Hollerado Hit Moncton With Billy Talent

78-hollerado. salt flat photo

When contacted by the Times & Transcript last week for his interview, Hollerado guitarist and lead vocalist Menno Versteeg was in the process of loading his band’s gear into Toronto’s famed Air Canada Centre for a performance there that evening.

Hollerado, performing in support of Billy Talent at Casino New Brunswick in Moncton on Monday night, are not regular performers at one of Toronto’s most prestigious and largest venues. So the sense of wonder and astonishment apparent in Versteeg’s voice is understandable.

Getting to perform in front of large crowds night after night seems to be sitting well with Hollerado. What has struck Versteeg and his band mates Nixon Boyd, Dean Baxter and Jake Boyd in a positive way is seeing the way that Billy Talent interact with all those who come into contact with the band. And we are not just talking fans.

“This tour with Billy Talent has been amazing on so many different levels. As a band, you can’t help but learn from watching those guys,” Versteeg says. “It has been so great to see how Billy Talent has been from their crew to the staff at the venue. They display a genuine and utmost respect for everyone that they come into contact with. That’s an important quality for any band, no matter what level you are at.”

It hasn’t always been catered meals and arena load-ins for Hollerado, however. The indie-rock group initially had little luck getting anyone to pay attention to them. That all changed after the band met producer Gus Van Go prior to recording their debut album Record In A Bag.

“Gus really believed in us since day one,” Versteeg says. “When we met him, we had no money, no fans and just a few songs that we had recorded on our own. He heard us play, met us and liked our stuff. We ended up living in his house while we made Record In A Bag with him. He really put his heart and soul into that first record. Our subsequent friendship stemmed from his belief in us.”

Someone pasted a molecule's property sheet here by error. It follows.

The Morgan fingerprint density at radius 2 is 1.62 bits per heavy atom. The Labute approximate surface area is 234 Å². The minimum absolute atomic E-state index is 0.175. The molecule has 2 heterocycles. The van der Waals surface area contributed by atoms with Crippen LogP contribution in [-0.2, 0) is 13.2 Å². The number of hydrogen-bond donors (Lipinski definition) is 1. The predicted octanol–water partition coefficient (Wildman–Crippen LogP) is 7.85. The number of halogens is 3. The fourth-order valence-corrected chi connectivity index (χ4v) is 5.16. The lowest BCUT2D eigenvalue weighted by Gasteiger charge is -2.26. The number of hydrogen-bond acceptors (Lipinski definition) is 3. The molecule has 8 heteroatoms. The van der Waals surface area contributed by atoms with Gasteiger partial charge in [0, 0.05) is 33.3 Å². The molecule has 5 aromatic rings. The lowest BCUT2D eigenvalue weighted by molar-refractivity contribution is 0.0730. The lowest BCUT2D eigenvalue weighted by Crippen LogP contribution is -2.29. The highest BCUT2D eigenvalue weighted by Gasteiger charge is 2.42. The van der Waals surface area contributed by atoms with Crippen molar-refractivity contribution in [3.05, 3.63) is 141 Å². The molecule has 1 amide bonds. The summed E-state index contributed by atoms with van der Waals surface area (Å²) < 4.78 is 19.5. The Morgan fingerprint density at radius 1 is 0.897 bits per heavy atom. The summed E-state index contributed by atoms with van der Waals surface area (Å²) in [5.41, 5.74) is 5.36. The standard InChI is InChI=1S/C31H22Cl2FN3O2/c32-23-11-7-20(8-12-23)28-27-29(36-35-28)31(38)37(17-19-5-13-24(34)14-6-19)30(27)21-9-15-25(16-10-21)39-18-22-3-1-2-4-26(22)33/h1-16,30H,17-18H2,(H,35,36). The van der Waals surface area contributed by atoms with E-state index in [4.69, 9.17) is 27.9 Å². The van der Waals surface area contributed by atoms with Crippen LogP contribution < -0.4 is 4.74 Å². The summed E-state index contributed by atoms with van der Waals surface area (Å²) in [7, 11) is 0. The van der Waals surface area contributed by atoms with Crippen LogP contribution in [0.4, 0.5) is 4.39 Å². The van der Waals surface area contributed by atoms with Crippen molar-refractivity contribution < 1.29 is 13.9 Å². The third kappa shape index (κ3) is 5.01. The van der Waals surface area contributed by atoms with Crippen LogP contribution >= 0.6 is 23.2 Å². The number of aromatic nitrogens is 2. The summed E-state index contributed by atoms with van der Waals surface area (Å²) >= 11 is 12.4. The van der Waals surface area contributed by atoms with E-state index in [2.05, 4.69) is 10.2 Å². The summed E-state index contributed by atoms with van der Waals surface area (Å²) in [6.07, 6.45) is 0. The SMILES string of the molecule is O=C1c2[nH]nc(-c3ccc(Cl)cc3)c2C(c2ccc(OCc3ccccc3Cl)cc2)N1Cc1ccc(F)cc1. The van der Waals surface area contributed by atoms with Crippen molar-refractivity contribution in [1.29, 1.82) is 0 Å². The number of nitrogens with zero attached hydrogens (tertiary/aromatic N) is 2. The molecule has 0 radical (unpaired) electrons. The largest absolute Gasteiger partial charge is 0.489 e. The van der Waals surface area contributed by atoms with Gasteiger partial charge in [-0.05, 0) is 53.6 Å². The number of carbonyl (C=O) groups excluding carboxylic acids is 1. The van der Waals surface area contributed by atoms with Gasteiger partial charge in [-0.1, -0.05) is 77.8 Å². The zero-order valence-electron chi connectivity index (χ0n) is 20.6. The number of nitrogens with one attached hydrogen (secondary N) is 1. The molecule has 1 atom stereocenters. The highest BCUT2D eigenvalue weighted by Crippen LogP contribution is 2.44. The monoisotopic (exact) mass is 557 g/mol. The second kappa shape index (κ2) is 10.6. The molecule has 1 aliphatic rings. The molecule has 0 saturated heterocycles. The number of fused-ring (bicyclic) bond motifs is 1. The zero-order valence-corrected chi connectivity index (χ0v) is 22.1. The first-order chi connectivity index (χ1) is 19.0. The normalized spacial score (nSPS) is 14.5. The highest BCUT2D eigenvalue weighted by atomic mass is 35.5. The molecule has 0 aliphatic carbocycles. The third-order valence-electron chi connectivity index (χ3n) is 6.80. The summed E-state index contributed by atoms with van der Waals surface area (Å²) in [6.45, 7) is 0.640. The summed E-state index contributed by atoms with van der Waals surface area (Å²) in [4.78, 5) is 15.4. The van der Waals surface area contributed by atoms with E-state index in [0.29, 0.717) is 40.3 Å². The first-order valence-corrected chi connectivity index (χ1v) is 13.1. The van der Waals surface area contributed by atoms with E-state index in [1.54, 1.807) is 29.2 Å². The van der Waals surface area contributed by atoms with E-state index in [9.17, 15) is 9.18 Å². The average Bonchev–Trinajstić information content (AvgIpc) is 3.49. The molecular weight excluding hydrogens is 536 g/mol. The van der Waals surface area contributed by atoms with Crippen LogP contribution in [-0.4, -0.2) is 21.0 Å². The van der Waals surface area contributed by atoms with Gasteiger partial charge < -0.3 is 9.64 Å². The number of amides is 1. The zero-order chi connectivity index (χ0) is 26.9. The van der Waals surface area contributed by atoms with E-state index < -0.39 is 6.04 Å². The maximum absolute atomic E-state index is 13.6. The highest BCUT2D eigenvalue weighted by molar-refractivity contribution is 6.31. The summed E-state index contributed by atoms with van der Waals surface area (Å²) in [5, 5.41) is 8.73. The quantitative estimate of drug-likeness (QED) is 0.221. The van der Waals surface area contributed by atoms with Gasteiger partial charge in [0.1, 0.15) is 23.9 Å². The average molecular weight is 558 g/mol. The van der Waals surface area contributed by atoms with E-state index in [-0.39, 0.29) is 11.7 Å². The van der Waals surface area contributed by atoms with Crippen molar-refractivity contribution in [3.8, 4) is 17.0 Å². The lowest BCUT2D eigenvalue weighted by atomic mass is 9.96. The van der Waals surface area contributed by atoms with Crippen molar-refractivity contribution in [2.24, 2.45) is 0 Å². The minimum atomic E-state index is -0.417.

While the group had a big believer in Van Go, he was one of the few outside the band in the early days. Versteeg says that the band shopped Record In A Bag around to various labels with virtually no one showing interest in helping bring Hollerado’s music to the masses.

“We shopped the record around hoping to get a ‘real label’ to release it for us. No one was interested though; the general consensus was that the record didn’t really fit into anything,” Versteeg says.

Influential Canadian label Arts & Crafts ended up jumping on board with Hollerado helping raise the band’s profile on a national and international level. Their video for the track “Americanrama” became a viral video sensation of sorts with its elaborate choreography and impeccable timing. It currently sits at an impressive 1.2 million views on YouTube.

Versteeg says that when it came to the release of the group’s newest record White Paint, there was no shortage of labels willing to work with the band this time around. Ultimately, the group chose to release the record independently while securing distribution from Universal Music.

“We didn’t choose the independent route out of spite or anything like that. We simply learned how to do things ourselves. We kind of understand how labels want to see bands prove themselves but there is always the question ‘Will they make money?’ After the first record did so well, labels were a little more willing to believe in us. That’s just the way of the music business these days.”

Given the tight bond that Hollerado formed with Gus Van Go during the recording of their first record, it should surprise few that the group enlisted Van Go to produce White Paint.

“Making White Paint was somewhat overthought but also somewhat easier than making Record In A Bag. It had been a long time since we made that record and so we had a lot of material to work through. Some songs like “Pick Me Up” came together in like 10 minutes while other songs seemingly took hours and hours. In creativity, there is room for all processes.

“Gus is the perfect guy to have on our side because he can hear those songs that have the potential to become something special. But he also knows when we need to stop overthinking things. You need to have the opinion of someone you really trust in the when you’re making the record.”

Article published in the April 12, 2013 edition of the Times & Transcript

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